A still from the credits of ‘Three Minutes: A Lengthening’ – Family Affair Films
Although photographs are among the most useful tools we have for reminding ourselves that the recent past has been populated by living, breathing people like us, they have their limitations. Moving pictures – the ones most of us now do so casually, with the miniature computers we carry around in our pockets – bring us even closer to understanding the lives of our ancestors. That’s why Bianca Stigter’s first documentary Three minutes: lengthening moves so quietly. The film focuses on a Jewish community in Nasielsk, Poland in 1938, captured in footage by David Kurtz, who had emigrated from Poland as a child and was visiting from his home in the United States at the time. The three-minute film shows the townspeople going about their daily lives, though many of them are fascinated by Kurtz’s 16mm camera. The children, in particular, gather around the amateur filmmaker, sometimes running to follow the gaze of his camera. The novelty of a motion picture camera is impossible to resist.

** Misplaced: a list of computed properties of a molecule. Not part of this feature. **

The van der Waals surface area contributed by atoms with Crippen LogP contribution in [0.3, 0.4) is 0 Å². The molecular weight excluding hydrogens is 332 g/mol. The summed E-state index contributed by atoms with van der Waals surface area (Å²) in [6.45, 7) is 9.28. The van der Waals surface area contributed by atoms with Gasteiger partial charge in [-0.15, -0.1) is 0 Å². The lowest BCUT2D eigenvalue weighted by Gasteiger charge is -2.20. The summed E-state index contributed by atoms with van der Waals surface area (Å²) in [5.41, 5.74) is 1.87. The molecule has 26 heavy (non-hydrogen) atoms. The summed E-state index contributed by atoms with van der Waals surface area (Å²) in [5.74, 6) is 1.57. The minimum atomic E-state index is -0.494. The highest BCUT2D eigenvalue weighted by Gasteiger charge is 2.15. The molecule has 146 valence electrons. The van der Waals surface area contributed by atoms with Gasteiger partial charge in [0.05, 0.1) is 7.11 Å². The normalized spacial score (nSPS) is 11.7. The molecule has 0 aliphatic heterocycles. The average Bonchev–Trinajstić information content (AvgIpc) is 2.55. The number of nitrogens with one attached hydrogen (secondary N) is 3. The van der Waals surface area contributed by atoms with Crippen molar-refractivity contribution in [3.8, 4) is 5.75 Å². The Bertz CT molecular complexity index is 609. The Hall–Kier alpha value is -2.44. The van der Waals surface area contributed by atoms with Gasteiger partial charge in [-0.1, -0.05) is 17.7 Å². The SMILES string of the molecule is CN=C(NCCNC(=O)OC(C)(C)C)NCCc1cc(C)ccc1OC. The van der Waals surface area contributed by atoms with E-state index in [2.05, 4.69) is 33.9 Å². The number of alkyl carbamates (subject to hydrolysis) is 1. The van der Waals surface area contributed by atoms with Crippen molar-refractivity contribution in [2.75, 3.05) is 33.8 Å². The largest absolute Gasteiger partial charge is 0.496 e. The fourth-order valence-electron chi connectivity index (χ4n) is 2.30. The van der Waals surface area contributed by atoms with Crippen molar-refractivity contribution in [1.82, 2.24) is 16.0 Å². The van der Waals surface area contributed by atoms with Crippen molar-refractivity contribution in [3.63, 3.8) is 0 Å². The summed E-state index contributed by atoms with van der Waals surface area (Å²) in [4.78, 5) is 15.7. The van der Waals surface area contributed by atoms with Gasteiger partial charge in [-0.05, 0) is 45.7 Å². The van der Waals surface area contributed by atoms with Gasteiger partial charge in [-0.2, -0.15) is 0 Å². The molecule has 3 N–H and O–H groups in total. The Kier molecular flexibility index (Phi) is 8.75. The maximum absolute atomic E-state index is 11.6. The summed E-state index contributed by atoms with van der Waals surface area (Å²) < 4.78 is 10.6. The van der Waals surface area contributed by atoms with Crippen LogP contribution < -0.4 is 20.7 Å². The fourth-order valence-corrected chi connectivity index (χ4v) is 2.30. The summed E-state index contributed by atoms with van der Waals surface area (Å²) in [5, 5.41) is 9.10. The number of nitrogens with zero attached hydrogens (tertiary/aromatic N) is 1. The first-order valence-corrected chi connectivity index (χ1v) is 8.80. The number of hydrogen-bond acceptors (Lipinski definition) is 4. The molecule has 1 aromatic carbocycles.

In the face of this vibrant recording of real life, what is almost impossible to comprehend is that in just a few years, almost everyone in this film will have been murdered in the Holocaust. Stigter took this footage – which was discovered by Kurtz’s grandson, Glenn Kurtz, in 2009 – and expanded it into a visual essay, narrated by Helena Bonham Carter, exploring the ways moving images can bring back the past into the present, connecting us with human beings whose time on Earth has been brutally cut short.
Read more: How we learn about the Holocaust when the last survivors are gone